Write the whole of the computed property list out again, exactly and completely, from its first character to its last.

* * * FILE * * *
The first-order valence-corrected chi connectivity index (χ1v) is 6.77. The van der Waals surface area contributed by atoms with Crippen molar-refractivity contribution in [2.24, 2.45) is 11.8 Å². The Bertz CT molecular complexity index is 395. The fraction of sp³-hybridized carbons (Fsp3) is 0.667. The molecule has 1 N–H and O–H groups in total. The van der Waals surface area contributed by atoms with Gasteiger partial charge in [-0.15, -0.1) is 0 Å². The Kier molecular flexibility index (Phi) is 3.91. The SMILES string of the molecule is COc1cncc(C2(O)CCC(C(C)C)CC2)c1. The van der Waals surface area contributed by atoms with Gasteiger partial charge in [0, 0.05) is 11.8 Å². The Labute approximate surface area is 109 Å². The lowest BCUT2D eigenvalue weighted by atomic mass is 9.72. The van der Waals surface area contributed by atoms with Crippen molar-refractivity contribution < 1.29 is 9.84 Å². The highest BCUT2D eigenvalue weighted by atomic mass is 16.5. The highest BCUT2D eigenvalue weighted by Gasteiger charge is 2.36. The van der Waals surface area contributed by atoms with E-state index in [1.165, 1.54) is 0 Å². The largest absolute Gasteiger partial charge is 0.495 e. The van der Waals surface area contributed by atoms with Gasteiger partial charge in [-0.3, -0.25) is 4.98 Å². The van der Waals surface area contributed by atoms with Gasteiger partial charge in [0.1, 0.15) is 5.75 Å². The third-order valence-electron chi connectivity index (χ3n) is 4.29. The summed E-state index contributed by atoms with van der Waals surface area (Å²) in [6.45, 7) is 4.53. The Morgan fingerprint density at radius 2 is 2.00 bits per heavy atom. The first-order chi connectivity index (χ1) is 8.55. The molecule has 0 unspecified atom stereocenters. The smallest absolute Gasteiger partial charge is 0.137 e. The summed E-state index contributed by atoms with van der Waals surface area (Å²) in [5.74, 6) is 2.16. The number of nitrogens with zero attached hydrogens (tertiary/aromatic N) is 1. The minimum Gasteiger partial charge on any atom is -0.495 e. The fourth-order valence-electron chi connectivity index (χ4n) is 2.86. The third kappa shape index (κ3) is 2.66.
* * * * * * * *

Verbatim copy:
The first-order valence-corrected chi connectivity index (χ1v) is 6.77. The van der Waals surface area contributed by atoms with Crippen molar-refractivity contribution in [2.24, 2.45) is 11.8 Å². The Bertz CT molecular complexity index is 395. The fraction of sp³-hybridized carbons (Fsp3) is 0.667. The molecule has 1 N–H and O–H groups in total. The van der Waals surface area contributed by atoms with Gasteiger partial charge in [-0.15, -0.1) is 0 Å². The Kier molecular flexibility index (Phi) is 3.91. The SMILES string of the molecule is COc1cncc(C2(O)CCC(C(C)C)CC2)c1. The van der Waals surface area contributed by atoms with Gasteiger partial charge in [0, 0.05) is 11.8 Å². The Labute approximate surface area is 109 Å². The lowest BCUT2D eigenvalue weighted by atomic mass is 9.72. The van der Waals surface area contributed by atoms with Crippen molar-refractivity contribution < 1.29 is 9.84 Å². The highest BCUT2D eigenvalue weighted by atomic mass is 16.5. The highest BCUT2D eigenvalue weighted by Gasteiger charge is 2.36. The van der Waals surface area contributed by atoms with E-state index in [1.165, 1.54) is 0 Å². The largest absolute Gasteiger partial charge is 0.495 e. The van der Waals surface area contributed by atoms with Gasteiger partial charge in [-0.3, -0.25) is 4.98 Å². The van der Waals surface area contributed by atoms with Gasteiger partial charge in [0.1, 0.15) is 5.75 Å². The third-order valence-electron chi connectivity index (χ3n) is 4.29. The summed E-state index contributed by atoms with van der Waals surface area (Å²) in [6.45, 7) is 4.53. The Morgan fingerprint density at radius 2 is 2.00 bits per heavy atom. The first-order chi connectivity index (χ1) is 8.55. The molecule has 0 unspecified atom stereocenters. The smallest absolute Gasteiger partial charge is 0.137 e. The summed E-state index contributed by atoms with van der Waals surface area (Å²) in [5.74, 6) is 2.16. The number of nitrogens with zero attached hydrogens (tertiary/aromatic N) is 1. The minimum Gasteiger partial charge on any atom is -0.495 e. The fourth-order valence-electron chi connectivity index (χ4n) is 2.86. The third kappa shape index (κ3) is 2.66.